[Note: not all of my posts here at Flackster will be stupidly long. This one is. Again. Mea culpa. The executive summary: bloggers are like dogs. Only theyre not.]
So. Ive been noodling on this post for quite some time. I kept coming back to it, tweaking and kneading the argument over the last few months, then putting it away again to think about other stuff. Earlier today, something happened to break through the inertia and push me into finishing the thought.
If you take a look at the previous post, below a short Blink piece pointing to something John Wagner wrote you might notice theres a comment showing. Read it. Its a polished little pitch from a lady at Backbone Media, encouraging me to take part in their survey of corporate bloggers. Comes complete with a helpful little definition Blogging is all about starting online conversations about a particular topic. Thanks for the epiphany.
The urge to fisk is so strong, but rather than respond directly (and, no doubt, grumpily) to this specific manifestation of flack-on-flack action, its made me want to take a longer look at the curious business of PR people pitching blogs.
You can understand the urge to do it. Some of the A List bloggers command sizeable audiences and can justifiably claim to hold considerable sway in certain spheres of influence.
Technoratis attention index ranks online news sources using a variant of Googlejuice (the more inbound links to a site, the higher the assessed authority). The top ranked news sources on Technorati the ones most often pointed to by other writers in the blogosphere are, as one would expect, sites such as The New York Times, CNN, BBC News, and The Washington Post.
No big surprise here. All this tells us is that if news breaks anywhere, its likely to appear on one of the big media sites fairly early on, and lots of people who follow these sites (or click through from Google News) will point to the stories they read there; either as their prime source, or because theyre choosing to comment on the sources take.
After the top five, as J.D. Lasica noted recently, things get a little more interesting:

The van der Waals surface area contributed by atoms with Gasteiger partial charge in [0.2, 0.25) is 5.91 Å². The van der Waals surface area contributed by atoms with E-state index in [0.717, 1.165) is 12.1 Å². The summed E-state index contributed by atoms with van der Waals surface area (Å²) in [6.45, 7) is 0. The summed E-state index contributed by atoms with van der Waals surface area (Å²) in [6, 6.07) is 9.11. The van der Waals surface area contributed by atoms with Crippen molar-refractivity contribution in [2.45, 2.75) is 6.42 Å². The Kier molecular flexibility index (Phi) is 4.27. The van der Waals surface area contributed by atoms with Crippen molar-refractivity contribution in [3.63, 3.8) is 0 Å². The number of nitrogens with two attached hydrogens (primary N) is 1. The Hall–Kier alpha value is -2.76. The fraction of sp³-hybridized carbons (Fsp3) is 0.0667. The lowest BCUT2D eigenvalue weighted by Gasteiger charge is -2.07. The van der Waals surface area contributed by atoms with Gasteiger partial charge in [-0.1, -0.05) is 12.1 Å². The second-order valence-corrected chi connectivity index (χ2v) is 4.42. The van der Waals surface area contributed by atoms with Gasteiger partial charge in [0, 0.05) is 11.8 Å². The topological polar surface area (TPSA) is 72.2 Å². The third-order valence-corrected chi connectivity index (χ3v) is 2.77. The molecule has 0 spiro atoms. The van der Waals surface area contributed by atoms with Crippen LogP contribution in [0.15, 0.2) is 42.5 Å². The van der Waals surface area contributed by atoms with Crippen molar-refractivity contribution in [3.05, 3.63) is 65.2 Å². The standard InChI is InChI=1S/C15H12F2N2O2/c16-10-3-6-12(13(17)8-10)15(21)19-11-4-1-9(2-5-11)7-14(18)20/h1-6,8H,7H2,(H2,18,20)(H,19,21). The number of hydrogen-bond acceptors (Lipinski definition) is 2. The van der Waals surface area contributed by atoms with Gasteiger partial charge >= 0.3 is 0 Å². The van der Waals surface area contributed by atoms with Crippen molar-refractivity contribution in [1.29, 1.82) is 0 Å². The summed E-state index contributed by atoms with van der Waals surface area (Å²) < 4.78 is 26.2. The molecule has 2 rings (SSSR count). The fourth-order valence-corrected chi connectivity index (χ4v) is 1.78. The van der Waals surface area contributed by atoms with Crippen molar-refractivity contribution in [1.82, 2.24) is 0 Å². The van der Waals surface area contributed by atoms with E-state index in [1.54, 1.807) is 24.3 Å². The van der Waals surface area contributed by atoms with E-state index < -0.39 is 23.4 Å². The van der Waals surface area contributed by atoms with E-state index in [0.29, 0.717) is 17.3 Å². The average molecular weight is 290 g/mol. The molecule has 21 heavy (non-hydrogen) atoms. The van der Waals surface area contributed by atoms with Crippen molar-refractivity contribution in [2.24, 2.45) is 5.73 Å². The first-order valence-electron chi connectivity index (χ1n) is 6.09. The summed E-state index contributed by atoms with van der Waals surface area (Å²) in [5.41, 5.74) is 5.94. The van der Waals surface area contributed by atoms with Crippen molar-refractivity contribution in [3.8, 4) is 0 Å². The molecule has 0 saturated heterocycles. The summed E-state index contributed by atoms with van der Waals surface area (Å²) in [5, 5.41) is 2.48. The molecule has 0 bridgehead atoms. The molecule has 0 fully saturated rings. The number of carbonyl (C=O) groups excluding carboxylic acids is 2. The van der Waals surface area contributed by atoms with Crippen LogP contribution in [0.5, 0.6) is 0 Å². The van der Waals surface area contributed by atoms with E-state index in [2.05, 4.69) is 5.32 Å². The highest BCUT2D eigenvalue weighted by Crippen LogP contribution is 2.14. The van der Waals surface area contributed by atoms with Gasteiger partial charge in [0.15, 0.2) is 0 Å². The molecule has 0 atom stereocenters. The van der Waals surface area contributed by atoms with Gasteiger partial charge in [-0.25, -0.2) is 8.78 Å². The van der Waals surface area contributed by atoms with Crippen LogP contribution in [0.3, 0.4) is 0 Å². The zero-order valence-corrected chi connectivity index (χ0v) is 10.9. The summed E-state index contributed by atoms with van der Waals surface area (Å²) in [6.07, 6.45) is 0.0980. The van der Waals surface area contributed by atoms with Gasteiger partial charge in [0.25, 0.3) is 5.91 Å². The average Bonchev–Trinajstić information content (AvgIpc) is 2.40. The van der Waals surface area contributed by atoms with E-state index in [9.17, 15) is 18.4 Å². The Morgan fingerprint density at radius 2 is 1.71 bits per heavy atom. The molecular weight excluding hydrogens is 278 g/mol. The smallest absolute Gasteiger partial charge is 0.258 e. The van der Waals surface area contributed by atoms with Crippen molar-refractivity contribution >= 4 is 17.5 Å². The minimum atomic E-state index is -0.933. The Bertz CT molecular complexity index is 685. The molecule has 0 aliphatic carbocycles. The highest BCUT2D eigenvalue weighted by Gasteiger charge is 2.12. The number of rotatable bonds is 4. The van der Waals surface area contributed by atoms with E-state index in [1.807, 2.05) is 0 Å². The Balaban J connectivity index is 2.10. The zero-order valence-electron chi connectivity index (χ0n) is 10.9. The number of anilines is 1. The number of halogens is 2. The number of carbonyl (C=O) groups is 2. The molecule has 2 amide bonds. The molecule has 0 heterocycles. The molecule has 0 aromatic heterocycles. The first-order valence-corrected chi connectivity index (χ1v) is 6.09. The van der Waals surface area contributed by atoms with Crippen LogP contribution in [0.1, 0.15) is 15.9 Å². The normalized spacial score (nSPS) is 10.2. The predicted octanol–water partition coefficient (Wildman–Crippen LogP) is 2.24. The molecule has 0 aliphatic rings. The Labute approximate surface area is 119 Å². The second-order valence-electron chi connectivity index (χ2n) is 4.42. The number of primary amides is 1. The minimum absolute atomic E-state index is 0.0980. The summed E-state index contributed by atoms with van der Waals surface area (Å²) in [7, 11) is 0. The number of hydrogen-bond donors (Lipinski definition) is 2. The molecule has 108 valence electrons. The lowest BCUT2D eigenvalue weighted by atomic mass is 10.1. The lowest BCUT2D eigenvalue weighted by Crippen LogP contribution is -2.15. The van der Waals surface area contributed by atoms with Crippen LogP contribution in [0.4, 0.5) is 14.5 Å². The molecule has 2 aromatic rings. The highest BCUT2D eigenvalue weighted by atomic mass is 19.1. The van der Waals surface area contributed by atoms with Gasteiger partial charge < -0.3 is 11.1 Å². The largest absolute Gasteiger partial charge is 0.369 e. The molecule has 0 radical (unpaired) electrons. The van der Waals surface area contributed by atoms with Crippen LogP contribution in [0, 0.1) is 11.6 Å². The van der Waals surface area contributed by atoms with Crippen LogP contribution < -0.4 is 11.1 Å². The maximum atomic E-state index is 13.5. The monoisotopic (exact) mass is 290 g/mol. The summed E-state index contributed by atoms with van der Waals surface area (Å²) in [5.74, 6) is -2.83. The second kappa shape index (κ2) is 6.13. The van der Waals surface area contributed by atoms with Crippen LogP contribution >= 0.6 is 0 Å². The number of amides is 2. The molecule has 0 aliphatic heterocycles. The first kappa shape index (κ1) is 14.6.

No. 5 on the attention index is Slashdot.org, followed by Britain's The Guardian newspaper and another community news site, Plastic. This means bloggers are having conversations about items found on Slashdot slightly more often than they're discussing stories found on The Guardian's Web site ... Josh Marshall's Talking Points Memo and Dave Winer's Scripting News come in ahead of the Los Angeles Times ... while midsize online newspapers such as the Chicago Tribune, The Dallas Morning News and The Miami Herald don't make the list.
Bloggers talk about blogs, blogging, and other bloggers. Big traffic blogs get a lot of their traffic from the fact that other bloggers are constantly referencing them. Again, no big surprise.
So if the word-of-web movement of news and gossip through the blogosphere can be seen as an analogue for word-of-mouth buzz through meatspace clearly setting the blogvines burning is a worthy goal for any flack wanting to spread their clients news.
But is pitching blogs a bad idea?
In general, Id argue: yes. It really is. But then, I should probably confess that I find the whole idea of pitching to be an insincere, outmoded approach anyway in the traditional flack/hack dynamic as much as in the blog world.
[Aside: I got into a bit of an argument about this on a panel of fellow flacks and marketing types back at the ClickZ/Jupiter Business Weblog Strategies conference a couple of years ago. I called pitching a broken form of communication and found myself loudly hissed by a couple of the other flacks on the panel (neither of whom had blogs at the time, afaik). I still hold to my original opinion on this, as Ill try to explain here.]